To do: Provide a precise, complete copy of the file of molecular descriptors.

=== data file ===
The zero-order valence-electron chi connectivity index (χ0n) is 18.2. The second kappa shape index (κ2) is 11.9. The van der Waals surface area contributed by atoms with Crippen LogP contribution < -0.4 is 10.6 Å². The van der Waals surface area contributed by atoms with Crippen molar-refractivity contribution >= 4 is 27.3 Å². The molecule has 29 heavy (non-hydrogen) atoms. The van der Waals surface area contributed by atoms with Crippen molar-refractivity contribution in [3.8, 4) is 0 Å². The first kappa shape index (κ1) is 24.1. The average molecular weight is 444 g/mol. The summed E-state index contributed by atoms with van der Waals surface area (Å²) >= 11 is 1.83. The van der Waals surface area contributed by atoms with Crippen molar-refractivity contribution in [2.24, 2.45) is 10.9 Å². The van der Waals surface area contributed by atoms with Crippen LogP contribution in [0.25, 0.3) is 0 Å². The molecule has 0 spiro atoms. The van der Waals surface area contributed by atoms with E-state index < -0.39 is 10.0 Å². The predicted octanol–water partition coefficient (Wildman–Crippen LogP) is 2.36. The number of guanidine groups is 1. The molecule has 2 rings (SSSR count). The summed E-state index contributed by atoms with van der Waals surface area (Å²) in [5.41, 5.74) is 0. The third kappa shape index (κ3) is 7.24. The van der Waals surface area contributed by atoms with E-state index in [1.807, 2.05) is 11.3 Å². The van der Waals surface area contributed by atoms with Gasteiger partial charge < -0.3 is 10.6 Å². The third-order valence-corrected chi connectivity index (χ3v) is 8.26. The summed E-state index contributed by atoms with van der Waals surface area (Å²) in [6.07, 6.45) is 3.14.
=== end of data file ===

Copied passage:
The zero-order valence-electron chi connectivity index (χ0n) is 18.2. The second kappa shape index (κ2) is 11.9. The van der Waals surface area contributed by atoms with Crippen LogP contribution < -0.4 is 10.6 Å². The van der Waals surface area contributed by atoms with Crippen molar-refractivity contribution >= 4 is 27.3 Å². The molecule has 29 heavy (non-hydrogen) atoms. The van der Waals surface area contributed by atoms with Crippen molar-refractivity contribution in [3.8, 4) is 0 Å². The first kappa shape index (κ1) is 24.1. The average molecular weight is 444 g/mol. The summed E-state index contributed by atoms with van der Waals surface area (Å²) >= 11 is 1.83. The van der Waals surface area contributed by atoms with Crippen molar-refractivity contribution in [2.24, 2.45) is 10.9 Å². The van der Waals surface area contributed by atoms with Crippen LogP contribution in [0.25, 0.3) is 0 Å². The molecule has 0 spiro atoms. The van der Waals surface area contributed by atoms with E-state index < -0.39 is 10.0 Å². The predicted octanol–water partition coefficient (Wildman–Crippen LogP) is 2.36. The number of guanidine groups is 1. The molecule has 2 rings (SSSR count). The summed E-state index contributed by atoms with van der Waals surface area (Å²) in [5.41, 5.74) is 0. The third kappa shape index (κ3) is 7.24. The van der Waals surface area contributed by atoms with E-state index in [1.807, 2.05) is 11.3 Å². The van der Waals surface area contributed by atoms with Gasteiger partial charge < -0.3 is 10.6 Å². The third-order valence-corrected chi connectivity index (χ3v) is 8.26. The summed E-state index contributed by atoms with van der Waals surface area (Å²) in [6.07, 6.45) is 3.14.